Given the focus on health care operational efficiency, designers are taking a new look at caregiver spaces. The goal is to provide the optimal environment for nurses and other caregiver staff.
Caregiver stations can be divided into three major types: centralized care, decentralized care and distributed. Centralized care is one caregiver station for an entire patient unit. Decentralized care can be one caregiver station per four to six beds, but could accommodate more beds. Decentralized care also can be a distributed station, located outside side-by-side patient rooms with direct visual access to the patient through a window.
A station that works
Whether the health care system is publicly or privately owned, caregiver stations are configured differently based on the operational model as well as the program of the physical space requirements. Several operational factors influence the design and layout of caregiver stations, including staffing, station function and type of patient unit.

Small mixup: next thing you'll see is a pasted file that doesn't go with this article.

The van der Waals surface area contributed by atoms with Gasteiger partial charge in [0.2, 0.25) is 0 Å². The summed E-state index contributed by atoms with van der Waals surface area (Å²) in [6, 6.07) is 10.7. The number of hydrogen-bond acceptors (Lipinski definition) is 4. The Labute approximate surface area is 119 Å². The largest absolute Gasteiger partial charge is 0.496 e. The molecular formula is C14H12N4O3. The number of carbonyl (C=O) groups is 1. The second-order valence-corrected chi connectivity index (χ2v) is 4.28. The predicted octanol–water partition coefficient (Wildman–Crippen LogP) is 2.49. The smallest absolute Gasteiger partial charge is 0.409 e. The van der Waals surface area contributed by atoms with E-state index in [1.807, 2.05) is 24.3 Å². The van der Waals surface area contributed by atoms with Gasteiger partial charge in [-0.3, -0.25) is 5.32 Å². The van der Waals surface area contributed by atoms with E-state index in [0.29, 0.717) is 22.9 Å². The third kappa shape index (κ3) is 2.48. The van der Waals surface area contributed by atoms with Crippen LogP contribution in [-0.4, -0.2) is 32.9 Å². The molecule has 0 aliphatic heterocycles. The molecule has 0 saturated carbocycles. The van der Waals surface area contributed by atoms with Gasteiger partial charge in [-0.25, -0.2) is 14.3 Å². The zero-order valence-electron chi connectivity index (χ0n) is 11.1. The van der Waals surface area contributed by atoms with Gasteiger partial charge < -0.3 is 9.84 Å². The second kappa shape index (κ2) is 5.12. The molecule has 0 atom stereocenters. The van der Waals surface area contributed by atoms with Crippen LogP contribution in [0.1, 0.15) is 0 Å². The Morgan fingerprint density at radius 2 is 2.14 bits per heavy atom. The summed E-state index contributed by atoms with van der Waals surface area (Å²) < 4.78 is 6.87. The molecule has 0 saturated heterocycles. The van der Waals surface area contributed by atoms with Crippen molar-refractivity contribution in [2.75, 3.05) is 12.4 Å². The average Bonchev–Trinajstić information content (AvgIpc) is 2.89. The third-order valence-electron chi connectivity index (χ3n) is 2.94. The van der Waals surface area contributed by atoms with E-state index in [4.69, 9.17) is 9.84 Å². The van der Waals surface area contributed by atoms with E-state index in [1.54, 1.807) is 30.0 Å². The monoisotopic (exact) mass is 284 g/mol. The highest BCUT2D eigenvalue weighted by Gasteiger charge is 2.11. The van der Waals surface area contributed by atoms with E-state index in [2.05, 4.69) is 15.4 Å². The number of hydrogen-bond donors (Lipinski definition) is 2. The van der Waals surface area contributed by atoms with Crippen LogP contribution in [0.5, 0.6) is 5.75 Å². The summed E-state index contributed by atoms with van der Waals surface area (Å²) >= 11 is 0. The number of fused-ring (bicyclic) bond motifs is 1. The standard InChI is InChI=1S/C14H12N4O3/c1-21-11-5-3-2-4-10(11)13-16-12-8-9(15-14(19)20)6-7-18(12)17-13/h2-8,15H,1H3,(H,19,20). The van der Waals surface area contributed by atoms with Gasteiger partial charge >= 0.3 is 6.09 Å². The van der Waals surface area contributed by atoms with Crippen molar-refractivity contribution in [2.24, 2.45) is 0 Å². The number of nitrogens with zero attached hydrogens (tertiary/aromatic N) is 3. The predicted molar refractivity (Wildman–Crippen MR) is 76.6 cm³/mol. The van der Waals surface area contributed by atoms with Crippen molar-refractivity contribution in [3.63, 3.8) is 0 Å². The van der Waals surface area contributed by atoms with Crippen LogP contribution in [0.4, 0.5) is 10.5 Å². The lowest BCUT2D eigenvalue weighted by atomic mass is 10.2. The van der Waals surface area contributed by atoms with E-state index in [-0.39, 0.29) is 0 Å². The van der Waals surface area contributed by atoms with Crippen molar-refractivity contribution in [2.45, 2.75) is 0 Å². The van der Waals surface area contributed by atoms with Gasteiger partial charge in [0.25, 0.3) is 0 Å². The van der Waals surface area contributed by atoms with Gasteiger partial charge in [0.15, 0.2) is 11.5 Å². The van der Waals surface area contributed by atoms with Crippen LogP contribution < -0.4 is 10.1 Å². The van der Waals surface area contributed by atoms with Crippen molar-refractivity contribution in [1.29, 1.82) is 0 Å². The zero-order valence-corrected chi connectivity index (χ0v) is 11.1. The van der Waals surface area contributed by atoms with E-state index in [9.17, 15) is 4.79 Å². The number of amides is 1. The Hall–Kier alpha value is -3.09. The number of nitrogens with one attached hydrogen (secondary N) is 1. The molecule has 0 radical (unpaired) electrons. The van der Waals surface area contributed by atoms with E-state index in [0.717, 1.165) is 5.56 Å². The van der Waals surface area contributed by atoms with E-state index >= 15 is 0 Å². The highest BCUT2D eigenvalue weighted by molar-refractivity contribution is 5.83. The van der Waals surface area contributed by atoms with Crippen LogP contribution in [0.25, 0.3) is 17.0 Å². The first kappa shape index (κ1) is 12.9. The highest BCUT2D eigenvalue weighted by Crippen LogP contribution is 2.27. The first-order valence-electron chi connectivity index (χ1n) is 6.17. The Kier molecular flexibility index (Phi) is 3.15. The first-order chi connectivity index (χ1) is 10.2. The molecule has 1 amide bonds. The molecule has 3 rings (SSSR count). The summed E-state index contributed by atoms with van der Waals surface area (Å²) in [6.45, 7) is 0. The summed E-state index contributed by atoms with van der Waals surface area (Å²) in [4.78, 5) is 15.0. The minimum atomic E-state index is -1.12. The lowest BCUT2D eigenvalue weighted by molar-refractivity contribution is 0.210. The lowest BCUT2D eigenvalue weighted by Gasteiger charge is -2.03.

Knowing the nurse-to-patient ratio and understanding the individual roles of the staff are imperative when planning a caregiver station. A caregiver station must be designed to meet the needs of all the caregivers, which may include nurses, physicians, technicians, therapists, case workers and unit clerks.
It is important to understand how the caregiver station is used. Nurses may sit for long periods of time or simply use the station as a "touchdown zone" or home base for supplies. The location of charting (e.g., outside of the room, bedside or at the caregiver station) affects the design and storage requirements.
Work surface heights are used to accommodate the different functions of a caregiver station. On the public access side, a transaction-height surface is used for writing, and an Americans with Disabilities Act-height surface is incorporated for accessibility. On the caregiver side, a sitting-height work surface is used. The transaction-height surface screens the caregiver's work surface from public view.